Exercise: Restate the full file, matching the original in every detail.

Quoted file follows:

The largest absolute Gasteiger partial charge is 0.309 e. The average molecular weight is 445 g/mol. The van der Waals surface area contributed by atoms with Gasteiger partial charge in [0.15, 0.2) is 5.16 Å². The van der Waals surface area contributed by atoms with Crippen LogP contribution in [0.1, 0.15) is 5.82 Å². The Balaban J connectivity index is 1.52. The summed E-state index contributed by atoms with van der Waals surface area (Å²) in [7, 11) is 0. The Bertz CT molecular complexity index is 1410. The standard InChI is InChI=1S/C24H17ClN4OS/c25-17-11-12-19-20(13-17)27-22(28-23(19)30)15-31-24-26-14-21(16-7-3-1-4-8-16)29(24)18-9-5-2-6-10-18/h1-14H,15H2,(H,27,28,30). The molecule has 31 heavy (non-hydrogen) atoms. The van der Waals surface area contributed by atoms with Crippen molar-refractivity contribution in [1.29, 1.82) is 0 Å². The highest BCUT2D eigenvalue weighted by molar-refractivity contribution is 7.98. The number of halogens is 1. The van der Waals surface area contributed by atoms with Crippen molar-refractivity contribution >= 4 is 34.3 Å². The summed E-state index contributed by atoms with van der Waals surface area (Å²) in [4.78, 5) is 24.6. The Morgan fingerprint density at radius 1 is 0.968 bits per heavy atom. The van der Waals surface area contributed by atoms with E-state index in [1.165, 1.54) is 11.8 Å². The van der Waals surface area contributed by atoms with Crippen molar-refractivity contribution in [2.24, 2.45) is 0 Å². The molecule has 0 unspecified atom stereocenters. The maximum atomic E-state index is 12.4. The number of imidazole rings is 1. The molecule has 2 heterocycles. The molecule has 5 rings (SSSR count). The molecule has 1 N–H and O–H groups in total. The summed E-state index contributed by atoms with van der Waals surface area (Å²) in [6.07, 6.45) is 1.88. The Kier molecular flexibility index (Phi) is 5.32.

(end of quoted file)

The largest absolute Gasteiger partial charge is 0.309 e. The average molecular weight is 445 g/mol. The van der Waals surface area contributed by atoms with Gasteiger partial charge in [0.15, 0.2) is 5.16 Å². The van der Waals surface area contributed by atoms with Crippen LogP contribution in [0.1, 0.15) is 5.82 Å². The Balaban J connectivity index is 1.52. The summed E-state index contributed by atoms with van der Waals surface area (Å²) in [7, 11) is 0. The Bertz CT molecular complexity index is 1410. The standard InChI is InChI=1S/C24H17ClN4OS/c25-17-11-12-19-20(13-17)27-22(28-23(19)30)15-31-24-26-14-21(16-7-3-1-4-8-16)29(24)18-9-5-2-6-10-18/h1-14H,15H2,(H,27,28,30). The molecule has 31 heavy (non-hydrogen) atoms. The van der Waals surface area contributed by atoms with Crippen molar-refractivity contribution in [1.29, 1.82) is 0 Å². The highest BCUT2D eigenvalue weighted by molar-refractivity contribution is 7.98. The number of halogens is 1. The van der Waals surface area contributed by atoms with Crippen molar-refractivity contribution >= 4 is 34.3 Å². The summed E-state index contributed by atoms with van der Waals surface area (Å²) in [4.78, 5) is 24.6. The Morgan fingerprint density at radius 1 is 0.968 bits per heavy atom. The van der Waals surface area contributed by atoms with E-state index in [1.165, 1.54) is 11.8 Å². The van der Waals surface area contributed by atoms with Crippen molar-refractivity contribution in [2.24, 2.45) is 0 Å². The molecule has 0 unspecified atom stereocenters. The maximum atomic E-state index is 12.4. The number of imidazole rings is 1. The molecule has 2 heterocycles. The molecule has 5 rings (SSSR count). The molecule has 1 N–H and O–H groups in total. The summed E-state index contributed by atoms with van der Waals surface area (Å²) in [6.07, 6.45) is 1.88. The Kier molecular flexibility index (Phi) is 5.32.